In October, also I had the privilege of swimming the Heron Island swim. If you are an ocean swimmer, it is a must. Such a fabulous four days away and a lovely swim. It was hard to get back in the bay the week after swimming along with the fishies and looking at the coral on Heron Island. I also spotted a large Grey Nurse shark whilst snorkelling and did not freak out too much (she was relaxing under a ledge, so I knew she would be fine if I just left her there).

Swimming in the bay this season has helped me get over my fear of the dinner-plate-sized jellies. The helpful guide to marine life in the bay tells me they are Blue Blubbers - it seems an apt name. Getting stung by one showed me that it doesn't hurt that much, so I don't have to be so afraid of them anymore, but they are still yukky.

This year I decided to try something different and set my goal for 10km of ocean swim races this summer. Williamstown 2km swim gets me just over the half way mark with just North Bondi 2km and St Kilda 2.5km swims to go. I've done Point Leo, Point Lonsdale and the Pier to Pub in addition to Williamstown. It is great getting out there into unfamiliar water and challenging yourself, and the Pier to Pub is such a great day out. My challenge to myself this year is just to swim, and keep swimming, without stopping to rest or chat or have a look at the sights; I'm taking @AquaGirl72's coaching advice... Start-Swim-Finish. I didn't quite meet the challenge in this swim, but there are more chances to improve this summer.

This was my 4th 2km swim at Williamstown. One of the previous swims was when the swell was huge and we did the 1km course twice. That was such a fun swim. This year was great weather for a swim, overcast and calm, with just enough chop to make it a bit of a fight - my favourite swimming conditions (if there are no fishies and coral to look at). The temperature was about 15 degrees out of the water (freezing) and 20 degrees in the water (borderline too warm for a wettie).

Some people don't like swimming at Williamstown because they say it smells of petroleum from the nearby industrial areas. I have never had a problem with it, although I don't think I could do the big swim across the shipping channel because of the thought of swimming through an oil slick, and the field of jellies.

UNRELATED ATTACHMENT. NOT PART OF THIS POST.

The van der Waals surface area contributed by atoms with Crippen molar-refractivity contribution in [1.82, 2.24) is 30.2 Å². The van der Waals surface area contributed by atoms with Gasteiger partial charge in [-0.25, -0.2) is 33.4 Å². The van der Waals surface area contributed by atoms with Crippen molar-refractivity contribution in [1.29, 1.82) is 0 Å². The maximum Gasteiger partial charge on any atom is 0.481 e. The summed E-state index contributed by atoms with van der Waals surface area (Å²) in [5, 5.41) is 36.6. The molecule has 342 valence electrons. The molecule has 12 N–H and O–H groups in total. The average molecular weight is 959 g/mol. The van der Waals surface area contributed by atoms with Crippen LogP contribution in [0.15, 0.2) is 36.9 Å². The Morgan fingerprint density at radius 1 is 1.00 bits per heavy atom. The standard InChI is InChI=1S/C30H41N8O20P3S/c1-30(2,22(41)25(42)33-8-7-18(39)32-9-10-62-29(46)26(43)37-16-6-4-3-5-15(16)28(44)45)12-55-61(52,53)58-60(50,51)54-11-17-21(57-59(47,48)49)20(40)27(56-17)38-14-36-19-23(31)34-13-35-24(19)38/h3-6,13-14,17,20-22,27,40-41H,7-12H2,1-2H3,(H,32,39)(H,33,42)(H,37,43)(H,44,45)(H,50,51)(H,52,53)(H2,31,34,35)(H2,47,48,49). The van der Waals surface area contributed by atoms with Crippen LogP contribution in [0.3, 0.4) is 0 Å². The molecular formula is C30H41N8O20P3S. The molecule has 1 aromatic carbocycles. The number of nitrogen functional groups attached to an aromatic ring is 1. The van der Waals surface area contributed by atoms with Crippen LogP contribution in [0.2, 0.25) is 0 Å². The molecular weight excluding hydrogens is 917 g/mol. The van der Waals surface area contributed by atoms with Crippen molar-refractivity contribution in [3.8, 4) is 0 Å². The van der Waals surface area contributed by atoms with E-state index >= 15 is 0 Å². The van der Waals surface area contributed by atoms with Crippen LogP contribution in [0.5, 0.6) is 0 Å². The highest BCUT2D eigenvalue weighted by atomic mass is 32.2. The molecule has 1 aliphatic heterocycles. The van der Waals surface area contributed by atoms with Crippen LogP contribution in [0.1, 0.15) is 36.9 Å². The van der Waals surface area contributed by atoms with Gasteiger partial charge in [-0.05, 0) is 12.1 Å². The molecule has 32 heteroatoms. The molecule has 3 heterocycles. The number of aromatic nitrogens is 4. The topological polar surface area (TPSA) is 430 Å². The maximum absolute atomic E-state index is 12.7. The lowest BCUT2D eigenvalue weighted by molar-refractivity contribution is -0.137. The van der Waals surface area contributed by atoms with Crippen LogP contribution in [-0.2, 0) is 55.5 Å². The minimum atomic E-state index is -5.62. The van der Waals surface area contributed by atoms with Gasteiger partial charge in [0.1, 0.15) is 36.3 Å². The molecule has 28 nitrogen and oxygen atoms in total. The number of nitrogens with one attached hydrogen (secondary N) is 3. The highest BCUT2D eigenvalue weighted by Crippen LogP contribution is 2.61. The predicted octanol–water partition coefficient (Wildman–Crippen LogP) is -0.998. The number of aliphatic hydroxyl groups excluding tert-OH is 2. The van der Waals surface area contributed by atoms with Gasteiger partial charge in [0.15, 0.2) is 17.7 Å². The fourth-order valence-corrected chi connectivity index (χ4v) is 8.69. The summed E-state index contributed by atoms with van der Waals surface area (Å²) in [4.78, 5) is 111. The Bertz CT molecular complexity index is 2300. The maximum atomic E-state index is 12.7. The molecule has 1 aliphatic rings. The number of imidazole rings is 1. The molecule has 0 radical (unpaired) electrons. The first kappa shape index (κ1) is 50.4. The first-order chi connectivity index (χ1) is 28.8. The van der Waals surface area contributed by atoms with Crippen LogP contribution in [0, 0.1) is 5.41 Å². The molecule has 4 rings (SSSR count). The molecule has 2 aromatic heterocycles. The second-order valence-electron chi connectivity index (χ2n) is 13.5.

The smell of an ocean swimming race, for me, is one of the most memorable parts of any swim race. The mixture of cheap rubber caps, rubber wetties, sunscreen, the smell of the water and the fumes of the stink-boats mingle together for a unique combination - the unique smell of an ocean swim. For me, I love the excitement of the start, seeing all sorts of people of all ages compete, and the dedication of the lifeguards being out there for every swim, encouraging and protecting.

This year's swim was a bit different from previous Williamstown swims: the course went the other way, clockwise. Out from the start line, over the shallow sandbar and left around the first can, then towards the no-boating marker pole. Right turn out to sea for about 50m. Right turn again, and for me this is the start of the race: the very long back stretch that feels endless. I thought, if I can get through this leg, the rest is easy. The visibility was around 2m so, in the deep water out the back, you are swimming along just staring into the deep green abyss. I would not like it one bit unless I was out there with other people, and lifeguards in sight at all times.

The distance to the first can along the back was a bit too far and difficult to spot. Thankfully our CanToo Coach, Oscar, was on his ski and providing some direction, but I still felt as if I was swimming straight for Antarctica, rather than parallel to the beach. A few more cans along the back stretch were passed and it did not feel too difficult. Then it's around the corner towards the shallows.

This is where I struggled. From here, you know you are heading home, but it is still around 1km away, and the finish line is not in sight as you have the long rock wall between you and the beach. I had no excuses: I was swimming well, had no water in the goggles, I was not puffed, and had no physical issues; I was jut bored. I had fought the water, and had proven to myself, once again, that I could swim in these conditions, so where's the challenge now?

I suppose it should be the challenge of getting a good time, but that does not interest me much at all. So, after a little rest and a chat with a lifeguard I was on my way again. Just keep swimming: it's the only way I was going to get over the boredom and finish the race. I got a little lost at the zig-zag just before the no-boating buoy, and thankfully the lifeguard put his board right in front of me to get my attention to say I was just about to miss a marker.